There are plenty of lists out there telling you about the plug-ins you should buy and the moves you should make to execute the perfect mix. With this in mind, I thought it might be interesting to compile a list of things you should avoid doing. So here is a collection of common pitfalls and workflow based mistakes that could potentially ruin a solid mix session.
Every seasoned Logic user will be making use of send/return based effects. They are ideal for reverb, delay or any other spatial effect you can dream up. Not only do they give you accurate control over return levels but these effects can be re-used thoughout a mix to treat multiple sounds.
Often with a standard return effect, a reverb for example, you may end up masking some of the original sound that is being treat. There maybe a situation where you want to use a reverb patch with an extremely long decay but the resulting sound is overbearing and swamps the mix.
Dynamic returns could be the answer here. Try using the original signal you are treating (vocal, synth, guitar, etc.) as a side chain input for a compressor inserted immediately after the reverb on the return buss. The gain reduction of the compressor is now controlled by the level of the signal being processed.
This loop-like routing will allow the effect to ‘breathe’ during any gaps in the phrase, it will then be attenuated while it’s present. This set up essentially gives you an instant link between your return effects and the sound you are processing.
Often when you need some serious control over your dynamics, you’ll end up pushing compressors to a point where audible artefacts are introduced. Unless this is the specific sound you are after, these pumping effects can be less than desirable. Luckily, if you wanted to compress something hard but keep the compression transparent there are a few tricks you can employ.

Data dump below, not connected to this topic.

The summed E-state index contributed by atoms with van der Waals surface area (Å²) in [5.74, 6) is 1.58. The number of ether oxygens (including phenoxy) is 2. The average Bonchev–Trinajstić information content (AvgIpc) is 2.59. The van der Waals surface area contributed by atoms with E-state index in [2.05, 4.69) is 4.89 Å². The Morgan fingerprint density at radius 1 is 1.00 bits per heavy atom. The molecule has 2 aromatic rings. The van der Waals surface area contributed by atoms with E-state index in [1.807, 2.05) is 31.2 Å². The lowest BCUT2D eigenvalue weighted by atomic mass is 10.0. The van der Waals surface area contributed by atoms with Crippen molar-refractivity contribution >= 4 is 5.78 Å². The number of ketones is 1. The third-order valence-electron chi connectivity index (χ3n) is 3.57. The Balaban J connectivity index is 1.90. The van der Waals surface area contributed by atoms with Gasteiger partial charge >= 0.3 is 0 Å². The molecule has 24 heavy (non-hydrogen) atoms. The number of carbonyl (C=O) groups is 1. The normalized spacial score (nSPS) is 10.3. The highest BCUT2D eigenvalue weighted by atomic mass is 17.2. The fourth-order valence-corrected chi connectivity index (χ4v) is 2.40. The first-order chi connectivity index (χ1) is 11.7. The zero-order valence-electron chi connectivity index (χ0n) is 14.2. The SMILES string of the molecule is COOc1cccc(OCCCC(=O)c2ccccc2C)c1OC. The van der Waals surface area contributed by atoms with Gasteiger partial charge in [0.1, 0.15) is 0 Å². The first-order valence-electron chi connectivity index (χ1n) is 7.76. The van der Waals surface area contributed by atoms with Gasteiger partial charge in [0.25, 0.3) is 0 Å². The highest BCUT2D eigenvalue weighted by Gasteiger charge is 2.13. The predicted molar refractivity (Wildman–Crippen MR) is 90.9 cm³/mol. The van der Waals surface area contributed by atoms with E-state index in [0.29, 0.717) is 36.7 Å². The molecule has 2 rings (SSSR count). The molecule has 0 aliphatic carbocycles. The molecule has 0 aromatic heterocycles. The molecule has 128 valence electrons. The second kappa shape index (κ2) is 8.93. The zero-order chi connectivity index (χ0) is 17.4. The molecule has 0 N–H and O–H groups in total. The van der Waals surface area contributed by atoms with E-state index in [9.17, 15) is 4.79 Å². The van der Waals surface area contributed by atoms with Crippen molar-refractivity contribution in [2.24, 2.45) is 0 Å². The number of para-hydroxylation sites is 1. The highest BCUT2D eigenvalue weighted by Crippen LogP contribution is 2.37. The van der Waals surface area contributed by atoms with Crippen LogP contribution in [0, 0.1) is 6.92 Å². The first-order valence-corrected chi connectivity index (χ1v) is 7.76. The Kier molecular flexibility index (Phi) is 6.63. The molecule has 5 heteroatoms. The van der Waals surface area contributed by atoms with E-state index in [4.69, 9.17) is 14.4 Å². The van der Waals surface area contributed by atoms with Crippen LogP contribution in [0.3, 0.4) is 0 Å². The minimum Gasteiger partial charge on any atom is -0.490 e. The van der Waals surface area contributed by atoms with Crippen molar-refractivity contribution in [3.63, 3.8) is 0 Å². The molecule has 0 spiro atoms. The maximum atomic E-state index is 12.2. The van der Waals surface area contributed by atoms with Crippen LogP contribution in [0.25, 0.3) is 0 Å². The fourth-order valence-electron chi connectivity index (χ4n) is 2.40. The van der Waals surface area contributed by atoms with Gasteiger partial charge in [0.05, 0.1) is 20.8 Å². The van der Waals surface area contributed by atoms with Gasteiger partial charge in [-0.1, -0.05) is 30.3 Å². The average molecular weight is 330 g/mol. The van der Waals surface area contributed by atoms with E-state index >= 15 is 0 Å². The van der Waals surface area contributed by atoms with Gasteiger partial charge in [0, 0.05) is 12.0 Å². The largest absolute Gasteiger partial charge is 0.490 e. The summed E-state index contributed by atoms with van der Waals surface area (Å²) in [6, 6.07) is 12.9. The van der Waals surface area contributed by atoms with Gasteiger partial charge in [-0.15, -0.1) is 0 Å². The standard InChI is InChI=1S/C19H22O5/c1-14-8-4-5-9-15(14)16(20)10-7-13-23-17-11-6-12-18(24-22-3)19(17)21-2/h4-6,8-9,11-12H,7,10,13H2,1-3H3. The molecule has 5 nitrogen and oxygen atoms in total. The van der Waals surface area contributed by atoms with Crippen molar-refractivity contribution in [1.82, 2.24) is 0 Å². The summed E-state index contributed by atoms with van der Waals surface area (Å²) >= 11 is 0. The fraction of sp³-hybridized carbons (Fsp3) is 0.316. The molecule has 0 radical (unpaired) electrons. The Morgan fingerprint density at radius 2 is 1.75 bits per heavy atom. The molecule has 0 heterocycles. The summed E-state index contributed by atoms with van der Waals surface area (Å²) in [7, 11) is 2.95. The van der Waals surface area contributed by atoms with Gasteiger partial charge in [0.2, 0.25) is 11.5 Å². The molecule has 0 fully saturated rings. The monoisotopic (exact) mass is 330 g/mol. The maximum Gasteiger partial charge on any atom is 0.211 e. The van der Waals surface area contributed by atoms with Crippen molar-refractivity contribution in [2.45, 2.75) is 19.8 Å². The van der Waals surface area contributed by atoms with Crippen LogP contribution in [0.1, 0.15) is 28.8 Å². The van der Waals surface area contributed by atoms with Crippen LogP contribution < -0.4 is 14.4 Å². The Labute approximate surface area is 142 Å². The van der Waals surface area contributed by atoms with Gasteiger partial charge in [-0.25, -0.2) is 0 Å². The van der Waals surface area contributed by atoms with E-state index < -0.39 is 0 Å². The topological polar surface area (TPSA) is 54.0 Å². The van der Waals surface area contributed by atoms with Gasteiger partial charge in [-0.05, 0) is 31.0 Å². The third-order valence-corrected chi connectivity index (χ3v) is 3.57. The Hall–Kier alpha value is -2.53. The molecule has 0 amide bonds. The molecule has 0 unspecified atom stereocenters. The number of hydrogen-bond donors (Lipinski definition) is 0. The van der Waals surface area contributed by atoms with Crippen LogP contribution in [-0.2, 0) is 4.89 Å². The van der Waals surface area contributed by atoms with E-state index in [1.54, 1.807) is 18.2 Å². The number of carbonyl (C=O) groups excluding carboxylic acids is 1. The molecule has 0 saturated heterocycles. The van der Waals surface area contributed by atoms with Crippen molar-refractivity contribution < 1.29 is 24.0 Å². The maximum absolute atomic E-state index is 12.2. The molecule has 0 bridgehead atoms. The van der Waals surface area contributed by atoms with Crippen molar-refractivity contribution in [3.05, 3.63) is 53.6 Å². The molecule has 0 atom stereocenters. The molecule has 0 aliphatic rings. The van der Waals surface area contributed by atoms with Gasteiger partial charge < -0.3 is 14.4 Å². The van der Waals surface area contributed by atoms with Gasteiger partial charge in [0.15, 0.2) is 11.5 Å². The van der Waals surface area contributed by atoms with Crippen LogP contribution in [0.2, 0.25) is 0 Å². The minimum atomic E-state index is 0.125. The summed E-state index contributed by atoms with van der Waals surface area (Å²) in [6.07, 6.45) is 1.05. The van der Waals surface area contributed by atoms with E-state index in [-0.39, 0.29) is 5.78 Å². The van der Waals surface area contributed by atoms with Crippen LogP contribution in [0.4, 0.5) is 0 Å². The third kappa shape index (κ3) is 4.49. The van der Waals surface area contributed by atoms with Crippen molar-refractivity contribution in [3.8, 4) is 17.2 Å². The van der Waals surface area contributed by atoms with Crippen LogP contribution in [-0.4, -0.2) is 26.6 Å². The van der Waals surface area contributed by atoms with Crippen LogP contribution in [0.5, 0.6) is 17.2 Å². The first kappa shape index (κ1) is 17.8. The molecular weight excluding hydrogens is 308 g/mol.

Generally speaking using a few processors of the same kind will allow a shared load and therefore a more transparent sound. So two compressors performing 2–3 dB of compression should sound less colored than a single compressor applying 4–6 dB of gain reduction. Simple!
This technique often works best when the compressors are distributed amongst other processors in your chain. For example if you have EQs and modulation effects, you might want to place a compressor a the start and the end of the chain. Experiment with the position to achieve the optimum effect.
Stereo enhancement plug-ins are awesome if you are looking for sounds that are larger than life. There are loads of routes to making stereo sounds wider and even for transforming mono to stereo. Logic gives you a few tools that allow you to do this right out of the box and some routing options that can take things even further with some work.
Logic’s Stereo Spread plug-in is probably the most obvious route and allows some pretty accurate control over your enhancement. There are essentially two main controls here allowing you to alter the lower and higher frequencies independently. There is also a dedicated filter to allow you to leave any lower frequencies unaffected. The results are subtle but apparent.